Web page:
The Center for American Progress recognizes that views on trade are diverse and contentious, both within the progressive community and beyond. With a view to promoting a healthy debate, “Trading Views” will serve as a biweekly forum for these opinions. Not all of the columns will take similar positions – in fact, many will be contradictory. Our hope is that by publishing a variety of progressive opinions we can move the trade debate beyond its current polarized dynamic and foster a real discussion on solutions and actions.
Trade is one of those issues that exercises people – and with good reason. As the new global economy takes shape, the terms of trade will increasingly dictate the economic choices, opportunities and constraints faced by workers in this country and citizens throughout the world, including the 3 billion people who live on less than $2 a day.
Americans – and people the world over – stand to gain more by moving beyond a rancorous shouting match and towards a common vision of a global system that is designed to spread the benefits of trade as widely as possible.
Into these muddy waters steps the grandly-titled World Commission on the Social Dimension of Globalization, which recently released a major report that sets the stage for a real and reasoned trade debate and the emergence of a progressive trade agenda that combines the benefits of open markets and the need for economic justice.
The commission proposes a series of national and international measures that governments should implement to achieve fair and inclusive globalization. This includes fairer rules for international trade, investment and migration; steps to promote and implement core labor standards; recommendations for better international coordination; and emphasizes the need for better national governance.
To advance a consensus agenda, however, will require fundamental shifts in how we look at trade.
First, we must adapt the global trading system to better reflect global aspirations and long-term prosperity.
Free trade economists argue that unfettered markets produce the greatest levels of overall prosperity. But the rules of the game favor the rich countries, and the rich people within those countries. The benefits of free markets flow first to those with access to financing, land and human capital. Those with fewer assets encounter enormous obstacles as they strive to engage in the global economy. And asymmetric power creates double standards: the United States and EU demand that developing nations liberalize their agriculture sectors we are adding to our own protections.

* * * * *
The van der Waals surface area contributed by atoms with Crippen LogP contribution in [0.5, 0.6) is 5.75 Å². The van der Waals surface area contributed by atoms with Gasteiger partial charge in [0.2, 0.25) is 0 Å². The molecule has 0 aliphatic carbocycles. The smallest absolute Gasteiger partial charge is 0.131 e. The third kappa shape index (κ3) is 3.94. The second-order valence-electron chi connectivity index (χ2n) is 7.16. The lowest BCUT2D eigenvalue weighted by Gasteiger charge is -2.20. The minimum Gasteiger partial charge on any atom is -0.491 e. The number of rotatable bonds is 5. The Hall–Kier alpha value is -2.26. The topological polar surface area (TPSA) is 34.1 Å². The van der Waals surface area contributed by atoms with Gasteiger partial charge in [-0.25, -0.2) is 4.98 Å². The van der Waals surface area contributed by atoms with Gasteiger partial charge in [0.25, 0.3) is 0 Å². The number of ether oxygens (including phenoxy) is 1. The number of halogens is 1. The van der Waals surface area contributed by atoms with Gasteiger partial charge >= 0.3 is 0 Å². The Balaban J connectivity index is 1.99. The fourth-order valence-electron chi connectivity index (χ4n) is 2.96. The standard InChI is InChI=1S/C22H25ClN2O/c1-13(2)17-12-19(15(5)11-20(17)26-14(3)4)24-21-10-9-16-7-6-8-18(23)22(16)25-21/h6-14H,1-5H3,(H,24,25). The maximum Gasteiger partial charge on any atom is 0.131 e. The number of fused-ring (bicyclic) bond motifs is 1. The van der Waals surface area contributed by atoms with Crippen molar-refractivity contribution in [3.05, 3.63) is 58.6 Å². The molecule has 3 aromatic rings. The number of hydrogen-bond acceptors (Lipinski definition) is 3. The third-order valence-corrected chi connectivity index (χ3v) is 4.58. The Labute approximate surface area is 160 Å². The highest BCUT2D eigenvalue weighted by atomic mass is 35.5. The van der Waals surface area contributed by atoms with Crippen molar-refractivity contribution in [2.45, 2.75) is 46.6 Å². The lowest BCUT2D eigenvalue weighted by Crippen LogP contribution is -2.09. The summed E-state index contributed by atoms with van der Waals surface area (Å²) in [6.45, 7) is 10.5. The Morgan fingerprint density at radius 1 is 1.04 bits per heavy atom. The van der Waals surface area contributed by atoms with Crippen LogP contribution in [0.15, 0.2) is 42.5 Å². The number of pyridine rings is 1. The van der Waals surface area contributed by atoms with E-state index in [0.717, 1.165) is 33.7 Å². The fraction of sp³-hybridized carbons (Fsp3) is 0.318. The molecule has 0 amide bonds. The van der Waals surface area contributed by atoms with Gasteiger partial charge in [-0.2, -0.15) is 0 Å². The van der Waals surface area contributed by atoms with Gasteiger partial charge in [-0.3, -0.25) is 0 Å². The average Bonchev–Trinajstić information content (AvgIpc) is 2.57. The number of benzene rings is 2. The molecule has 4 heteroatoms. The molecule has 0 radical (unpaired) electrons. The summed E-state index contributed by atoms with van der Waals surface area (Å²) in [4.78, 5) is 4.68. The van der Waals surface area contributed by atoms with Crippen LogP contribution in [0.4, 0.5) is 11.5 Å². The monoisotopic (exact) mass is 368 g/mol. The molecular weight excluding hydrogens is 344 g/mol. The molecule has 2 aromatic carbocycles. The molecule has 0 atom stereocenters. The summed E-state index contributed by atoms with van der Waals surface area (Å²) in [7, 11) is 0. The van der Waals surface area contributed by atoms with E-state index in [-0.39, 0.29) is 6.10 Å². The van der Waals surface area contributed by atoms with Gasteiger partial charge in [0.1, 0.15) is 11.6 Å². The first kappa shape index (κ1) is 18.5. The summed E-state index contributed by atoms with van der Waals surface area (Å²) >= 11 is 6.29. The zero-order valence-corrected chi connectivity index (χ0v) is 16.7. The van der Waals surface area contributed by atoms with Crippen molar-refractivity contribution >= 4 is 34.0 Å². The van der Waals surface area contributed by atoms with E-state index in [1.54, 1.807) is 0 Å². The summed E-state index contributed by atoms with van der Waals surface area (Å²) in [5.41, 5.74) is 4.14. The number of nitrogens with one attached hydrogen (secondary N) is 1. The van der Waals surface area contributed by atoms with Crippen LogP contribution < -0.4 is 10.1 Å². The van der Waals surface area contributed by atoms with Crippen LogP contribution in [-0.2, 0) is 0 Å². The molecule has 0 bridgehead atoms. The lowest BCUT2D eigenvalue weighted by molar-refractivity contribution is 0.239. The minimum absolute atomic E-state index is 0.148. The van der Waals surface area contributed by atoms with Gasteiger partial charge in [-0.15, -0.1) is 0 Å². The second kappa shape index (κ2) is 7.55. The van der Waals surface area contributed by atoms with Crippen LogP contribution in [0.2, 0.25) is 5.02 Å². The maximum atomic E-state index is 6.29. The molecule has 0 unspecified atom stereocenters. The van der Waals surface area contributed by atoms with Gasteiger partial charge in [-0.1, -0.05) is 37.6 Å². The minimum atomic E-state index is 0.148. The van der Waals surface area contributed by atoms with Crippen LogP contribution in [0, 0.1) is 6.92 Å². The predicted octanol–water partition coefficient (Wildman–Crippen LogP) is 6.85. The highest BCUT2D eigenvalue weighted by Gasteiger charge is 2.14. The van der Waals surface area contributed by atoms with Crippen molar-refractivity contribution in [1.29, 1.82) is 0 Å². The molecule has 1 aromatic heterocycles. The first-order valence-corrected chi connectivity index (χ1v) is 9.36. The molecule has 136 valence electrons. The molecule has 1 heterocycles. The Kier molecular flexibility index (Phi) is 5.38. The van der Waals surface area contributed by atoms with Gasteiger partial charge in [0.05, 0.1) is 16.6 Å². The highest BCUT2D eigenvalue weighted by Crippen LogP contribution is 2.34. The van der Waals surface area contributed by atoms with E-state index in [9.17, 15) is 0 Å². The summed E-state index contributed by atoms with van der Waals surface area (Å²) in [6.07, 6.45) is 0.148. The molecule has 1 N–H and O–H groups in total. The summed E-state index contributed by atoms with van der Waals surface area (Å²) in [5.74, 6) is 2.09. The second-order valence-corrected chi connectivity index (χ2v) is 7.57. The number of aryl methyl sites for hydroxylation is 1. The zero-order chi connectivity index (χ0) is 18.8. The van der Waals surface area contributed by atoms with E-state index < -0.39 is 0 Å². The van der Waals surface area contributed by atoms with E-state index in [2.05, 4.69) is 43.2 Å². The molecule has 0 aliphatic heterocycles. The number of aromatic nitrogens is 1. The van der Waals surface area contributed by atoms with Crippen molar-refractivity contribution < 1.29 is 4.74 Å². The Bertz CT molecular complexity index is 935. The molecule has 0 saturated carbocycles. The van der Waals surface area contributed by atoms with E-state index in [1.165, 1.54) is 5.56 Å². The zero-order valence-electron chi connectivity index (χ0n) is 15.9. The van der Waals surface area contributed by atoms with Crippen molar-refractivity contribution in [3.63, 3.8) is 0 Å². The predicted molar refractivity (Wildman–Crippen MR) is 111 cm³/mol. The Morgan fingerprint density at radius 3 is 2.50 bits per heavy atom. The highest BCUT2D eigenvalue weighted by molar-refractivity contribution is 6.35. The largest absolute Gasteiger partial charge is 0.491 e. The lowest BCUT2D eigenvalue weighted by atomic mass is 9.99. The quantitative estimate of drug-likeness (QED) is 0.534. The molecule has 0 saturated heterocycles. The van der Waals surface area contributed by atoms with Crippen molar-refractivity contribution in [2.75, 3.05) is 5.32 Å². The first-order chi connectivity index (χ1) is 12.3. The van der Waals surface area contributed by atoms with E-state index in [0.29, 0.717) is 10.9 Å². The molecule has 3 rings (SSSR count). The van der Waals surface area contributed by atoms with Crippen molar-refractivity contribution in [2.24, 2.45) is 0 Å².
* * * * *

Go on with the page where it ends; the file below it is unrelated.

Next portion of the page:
A genuinely free and fair trading system is one that gives developing countries a seat at the negotiating table – not only because it is the right thing to do, but also because talking among ourselves will never lead to expanding markets and new consumers for our goods.
Second, a commitment to good governance – protecting human rights, upholding the rule of law, and upgrading labor and environmental standards – must be enshrined in a free and fair trade agenda. These are thorny issues but the commission report and other studies make clear that we can maintain nations' sovereignty while using new incentives to achieve progress that reflects the capabilities and economic realities of individual nations.
Third, there is a pressing need for policy coherence between and among the international institutions charged with leading global development efforts – the IMF, World Bank, World Trade Organization, International Labor Organization and United Nations. This is a massive task, and one that has produced many, lengthy and unread reports but far less political will. And yet, as the growing acceptance of the U.N.'s Millennium Development Goals and cooperative efforts on the Global Fund to Fight AIDS, Tuberculosis and Malaria have demonstrated, it is by no means impossible to bring together public agencies and private NGOs around strong, clear ideas.
With trade assuming increasing prominence in international and domestic debates, the United States should, and could, take the lead in developing a real "free and fair" trade agenda.
The Bush administration, however, has missed several important opportunities to define and advance that agenda. In the wake of collapsed trade talks in Cancun, it has failed to exert the necessary leadership to reinvigorate the Doha round of world trade talks. It has consistently sought to water down trade agreements, and, when faced with increasing resistance at the regional and global levels, opted instead to pursue separate agreements with smaller individual countries. At home, it has cut programs for training and aid for dislocated workers that are essential to develop a highly productive and adaptable labor supply.
The Democrats, for their part, have railed against the winds of change blowing from the globalized economy, but have failed to offer a clear path forward.
At a time when America needs a vision built on the principle of sharing the benefits of the global economy – at home and abroad – we must recast the trade debate from one of right or wrong, black or white, and all or nothing. It's time for a new agenda. Domestically, we need to invest in new technologies and education that create jobs, to take advantage of our dynamic economy rather than ensuring more tax cuts for the wealthiest. Internationally, the commission's report provides a starting point in the search for common ground that can help make globalization a force for the good.
John Podesta is the president of the Center for American Progress and a visiting professor of law at Georgetown University.
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